Cracker Barrel permanently closed its Old Country Store location in Kalamazoo, Michigan, because of significant Salmonella contamination.
Health officials had been working with restaurant employees to identify the cause of a Salmonella strain found only in southwest Michigan, but they ultimately came up empty. A recently diagnosed Salmonella case prompted an expedited testing assessment by the Michigan Department of Agriculture & Rural Development and Cracker Barrel’s private testing firm.
The decision to permanently close the location, which had been in business for 25 years, was in response to environmental test results from Cracker Barrel’s private testing firm that indicated a significant amount of Salmonella contamination.
Cracker Barrel: the investigation
The Kalamazoo County Health & Community Services Department (HCS) told 24 Hour News 8 in an email that it has worked closely with Cracker Barrel management and state partners in the investigation.
“Kalamazoo HCS staff will continue to work with Cracker Barrel as they focus their efforts on permanently closing the facility,” said Jim Rutherford, HCS health officer.
HCS said it will ensure that the following actions are taken as Cracker Barrel vacates the facility:
- Food items – including grocery items and single-service items located at the Kalamazoo location – will be discarded.
- Equipment will be transported to a storage facility and will not be used in any food-service establishment until it is cleaned, sanitized, and tested and judged safe to use.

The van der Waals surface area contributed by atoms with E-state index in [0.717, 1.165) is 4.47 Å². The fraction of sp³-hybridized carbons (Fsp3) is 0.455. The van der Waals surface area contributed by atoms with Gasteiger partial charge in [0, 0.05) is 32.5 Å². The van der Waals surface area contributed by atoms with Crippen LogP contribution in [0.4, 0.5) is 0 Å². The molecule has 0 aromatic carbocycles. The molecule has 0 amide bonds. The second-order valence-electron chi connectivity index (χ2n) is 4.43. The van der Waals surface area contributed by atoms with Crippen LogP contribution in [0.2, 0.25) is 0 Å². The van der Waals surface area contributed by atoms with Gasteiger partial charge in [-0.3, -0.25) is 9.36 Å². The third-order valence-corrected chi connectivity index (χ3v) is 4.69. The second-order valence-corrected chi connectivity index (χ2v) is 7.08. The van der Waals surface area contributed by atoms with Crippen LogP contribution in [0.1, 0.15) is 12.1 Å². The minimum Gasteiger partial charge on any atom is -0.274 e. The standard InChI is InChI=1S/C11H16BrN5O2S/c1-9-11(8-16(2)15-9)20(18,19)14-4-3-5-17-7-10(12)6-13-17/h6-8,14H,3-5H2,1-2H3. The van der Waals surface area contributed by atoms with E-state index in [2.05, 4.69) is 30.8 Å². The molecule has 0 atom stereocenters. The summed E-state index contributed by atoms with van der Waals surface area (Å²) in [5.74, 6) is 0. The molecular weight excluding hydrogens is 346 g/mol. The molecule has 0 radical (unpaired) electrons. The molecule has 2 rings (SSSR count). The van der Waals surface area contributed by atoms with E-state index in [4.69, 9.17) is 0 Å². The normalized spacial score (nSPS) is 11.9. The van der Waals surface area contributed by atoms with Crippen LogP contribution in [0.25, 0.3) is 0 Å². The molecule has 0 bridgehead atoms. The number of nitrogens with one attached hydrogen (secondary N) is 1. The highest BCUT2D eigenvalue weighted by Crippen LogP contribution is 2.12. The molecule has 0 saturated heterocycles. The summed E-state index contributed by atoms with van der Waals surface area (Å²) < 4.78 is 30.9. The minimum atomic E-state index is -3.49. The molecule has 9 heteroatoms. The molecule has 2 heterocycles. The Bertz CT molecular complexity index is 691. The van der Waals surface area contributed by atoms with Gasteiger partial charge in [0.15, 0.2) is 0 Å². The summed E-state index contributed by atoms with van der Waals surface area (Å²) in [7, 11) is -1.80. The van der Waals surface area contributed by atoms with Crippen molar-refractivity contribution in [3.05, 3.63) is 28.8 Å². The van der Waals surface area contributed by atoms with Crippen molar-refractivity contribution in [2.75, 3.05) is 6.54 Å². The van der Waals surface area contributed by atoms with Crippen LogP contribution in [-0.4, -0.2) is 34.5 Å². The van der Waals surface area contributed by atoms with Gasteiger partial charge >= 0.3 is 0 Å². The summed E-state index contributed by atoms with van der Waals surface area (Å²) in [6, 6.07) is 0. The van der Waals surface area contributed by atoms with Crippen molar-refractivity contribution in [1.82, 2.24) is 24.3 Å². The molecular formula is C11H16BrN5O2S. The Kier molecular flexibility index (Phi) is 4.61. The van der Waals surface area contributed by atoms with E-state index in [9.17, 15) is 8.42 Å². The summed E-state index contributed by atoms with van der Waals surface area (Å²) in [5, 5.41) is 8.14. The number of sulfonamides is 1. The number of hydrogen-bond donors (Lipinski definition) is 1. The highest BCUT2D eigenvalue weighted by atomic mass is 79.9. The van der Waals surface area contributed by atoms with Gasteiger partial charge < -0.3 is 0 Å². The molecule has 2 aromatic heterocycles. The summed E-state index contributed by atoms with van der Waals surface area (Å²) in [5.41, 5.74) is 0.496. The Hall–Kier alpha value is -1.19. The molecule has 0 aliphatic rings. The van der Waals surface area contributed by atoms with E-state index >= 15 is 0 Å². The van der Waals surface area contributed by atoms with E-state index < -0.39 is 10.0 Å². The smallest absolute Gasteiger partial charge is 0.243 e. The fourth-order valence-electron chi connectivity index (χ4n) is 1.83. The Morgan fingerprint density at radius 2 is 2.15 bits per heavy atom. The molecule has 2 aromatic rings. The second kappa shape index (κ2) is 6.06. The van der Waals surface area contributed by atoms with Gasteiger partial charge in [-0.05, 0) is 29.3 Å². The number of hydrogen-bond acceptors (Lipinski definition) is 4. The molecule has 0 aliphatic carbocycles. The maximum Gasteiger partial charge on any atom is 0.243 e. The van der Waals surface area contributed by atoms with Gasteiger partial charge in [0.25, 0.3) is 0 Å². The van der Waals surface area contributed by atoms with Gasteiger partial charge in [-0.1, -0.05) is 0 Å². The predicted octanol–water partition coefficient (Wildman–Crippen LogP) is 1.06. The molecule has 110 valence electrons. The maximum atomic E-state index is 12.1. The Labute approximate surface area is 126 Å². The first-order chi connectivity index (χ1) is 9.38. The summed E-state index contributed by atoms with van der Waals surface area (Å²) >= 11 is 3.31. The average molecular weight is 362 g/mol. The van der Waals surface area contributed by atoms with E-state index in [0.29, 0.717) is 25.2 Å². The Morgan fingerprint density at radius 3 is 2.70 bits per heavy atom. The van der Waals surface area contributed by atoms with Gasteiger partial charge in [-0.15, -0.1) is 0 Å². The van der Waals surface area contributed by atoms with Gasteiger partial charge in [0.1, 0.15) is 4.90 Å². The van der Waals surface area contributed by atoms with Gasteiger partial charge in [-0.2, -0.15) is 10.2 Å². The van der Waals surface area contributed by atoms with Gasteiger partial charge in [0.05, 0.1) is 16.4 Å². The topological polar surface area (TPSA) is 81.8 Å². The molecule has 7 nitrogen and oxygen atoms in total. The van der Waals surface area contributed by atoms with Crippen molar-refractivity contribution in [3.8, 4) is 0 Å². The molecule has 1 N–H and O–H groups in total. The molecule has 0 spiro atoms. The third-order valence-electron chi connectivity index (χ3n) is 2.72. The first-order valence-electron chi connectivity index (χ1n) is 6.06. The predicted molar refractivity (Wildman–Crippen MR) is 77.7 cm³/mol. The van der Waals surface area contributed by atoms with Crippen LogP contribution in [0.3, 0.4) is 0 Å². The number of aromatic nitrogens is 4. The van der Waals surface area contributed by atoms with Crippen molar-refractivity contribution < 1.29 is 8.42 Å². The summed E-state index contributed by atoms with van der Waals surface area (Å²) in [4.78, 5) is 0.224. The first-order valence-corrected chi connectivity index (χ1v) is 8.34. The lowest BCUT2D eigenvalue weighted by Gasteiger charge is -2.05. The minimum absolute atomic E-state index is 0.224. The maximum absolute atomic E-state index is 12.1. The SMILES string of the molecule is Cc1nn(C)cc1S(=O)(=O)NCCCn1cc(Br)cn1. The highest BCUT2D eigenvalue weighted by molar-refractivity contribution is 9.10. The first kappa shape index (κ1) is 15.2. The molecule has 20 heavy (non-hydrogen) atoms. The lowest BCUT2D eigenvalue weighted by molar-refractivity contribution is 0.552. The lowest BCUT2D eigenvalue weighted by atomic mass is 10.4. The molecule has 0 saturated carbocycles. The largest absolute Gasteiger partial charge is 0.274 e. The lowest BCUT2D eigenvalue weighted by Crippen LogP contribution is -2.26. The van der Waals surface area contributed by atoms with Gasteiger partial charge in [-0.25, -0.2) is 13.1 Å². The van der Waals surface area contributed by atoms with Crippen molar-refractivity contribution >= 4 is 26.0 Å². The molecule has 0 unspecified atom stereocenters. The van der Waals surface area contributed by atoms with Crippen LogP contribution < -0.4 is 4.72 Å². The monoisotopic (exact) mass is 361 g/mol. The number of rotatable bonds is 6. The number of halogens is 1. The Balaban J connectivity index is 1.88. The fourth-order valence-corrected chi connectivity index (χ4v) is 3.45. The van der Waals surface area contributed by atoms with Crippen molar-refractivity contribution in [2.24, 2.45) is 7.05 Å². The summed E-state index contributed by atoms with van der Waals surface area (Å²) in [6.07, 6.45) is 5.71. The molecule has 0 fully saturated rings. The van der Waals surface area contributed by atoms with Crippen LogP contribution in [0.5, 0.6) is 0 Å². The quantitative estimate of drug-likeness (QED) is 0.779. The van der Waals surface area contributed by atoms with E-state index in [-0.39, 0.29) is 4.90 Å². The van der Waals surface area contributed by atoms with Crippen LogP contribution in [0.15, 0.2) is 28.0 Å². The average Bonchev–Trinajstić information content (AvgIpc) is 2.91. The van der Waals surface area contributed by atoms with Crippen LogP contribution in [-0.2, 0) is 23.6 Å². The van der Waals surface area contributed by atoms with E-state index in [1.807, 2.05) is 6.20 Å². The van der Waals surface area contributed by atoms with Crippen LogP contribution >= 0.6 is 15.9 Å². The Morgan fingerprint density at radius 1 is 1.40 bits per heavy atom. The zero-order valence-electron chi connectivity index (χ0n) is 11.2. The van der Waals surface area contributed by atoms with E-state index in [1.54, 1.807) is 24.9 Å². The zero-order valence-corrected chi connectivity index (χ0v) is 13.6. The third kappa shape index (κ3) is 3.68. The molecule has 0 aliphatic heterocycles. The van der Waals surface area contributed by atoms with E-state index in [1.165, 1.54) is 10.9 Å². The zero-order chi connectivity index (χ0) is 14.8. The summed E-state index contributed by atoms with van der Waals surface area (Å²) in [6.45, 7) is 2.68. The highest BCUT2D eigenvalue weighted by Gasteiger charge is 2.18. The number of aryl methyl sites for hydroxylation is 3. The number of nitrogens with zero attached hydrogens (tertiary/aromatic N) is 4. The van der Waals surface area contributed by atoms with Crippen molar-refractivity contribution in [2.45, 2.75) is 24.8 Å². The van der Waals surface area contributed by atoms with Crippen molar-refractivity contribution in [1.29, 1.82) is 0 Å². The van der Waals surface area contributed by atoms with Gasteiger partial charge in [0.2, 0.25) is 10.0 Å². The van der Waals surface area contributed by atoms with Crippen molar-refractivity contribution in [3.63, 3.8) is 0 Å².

- Equipment not considered safe will be destroyed.
- Cracker Barrel – which owns the building – will determine what to do with the property in consultation with HCS.
Cracker Barrel: June violations
The situation began in June, when Cracker Barrel was cited with health-code violations. Cracker Barrel closed the restaurant voluntarily at that time to address the findings and renovate the facility.
HCS worked with Cracker Barrel through the renovations, and the restaurant stayed closed until it met all Michigan Food Law requirements to reopen. HCS inspected the restaurant one more time before it reopened.
Cracker Barrel: email statement
In an email to MLive and the Kalamazoo Gazette, Cracker Barrel officials said:
“In support of this investigation, we’ve taken steps to address any risk that may be present in our Kalamazoo store, and we’ve made substantial upgrades to the store and its procedures above standard requirements.
“However, despite the extraordinary efforts made to eradicate the presence of this strain in the store environment, we couldn’t get comfortable that we could prevent a reoccurrence and therefore we have made the very difficult decision to close the Kalamazoo location effective immediately.”
Cracker Barrel: food poisoning
Salmonella are responsible for about 1.2 million foodborne illnesses in the United States on a yearly basis, according to the Centers for Disease Control and Prevention (CDC). The bacteria produce an illness called salmonellosis that affects the intestinal tract.
Salmonellosis can develop anywhere from 12 hours to 72 hours after consumption of food contaminated with Salmonella. As with most types of food poisoning, symptoms can include:
- abdominal pain
Symptoms can last as long as a week. Most people recover without needing to see a health-care professional, but in some cases, diarrhea can be so severe that hospitalization is necessary.
Cracker Barrel: high-risk groups
The CDC estimates that of the 1.2 million annual cases, 23,000 victims will need to be hospitalized, and approximately 450 will die. People most at risk for complications are children younger than 5 years old, senior citizens, and anyone with a weakened immune system.
In that last category are pregnant women, because of hormonal changes. A pregnant woman who contracts salmonellosis can suffer a miscarriage, go into premature labor, or suffer stillbirth.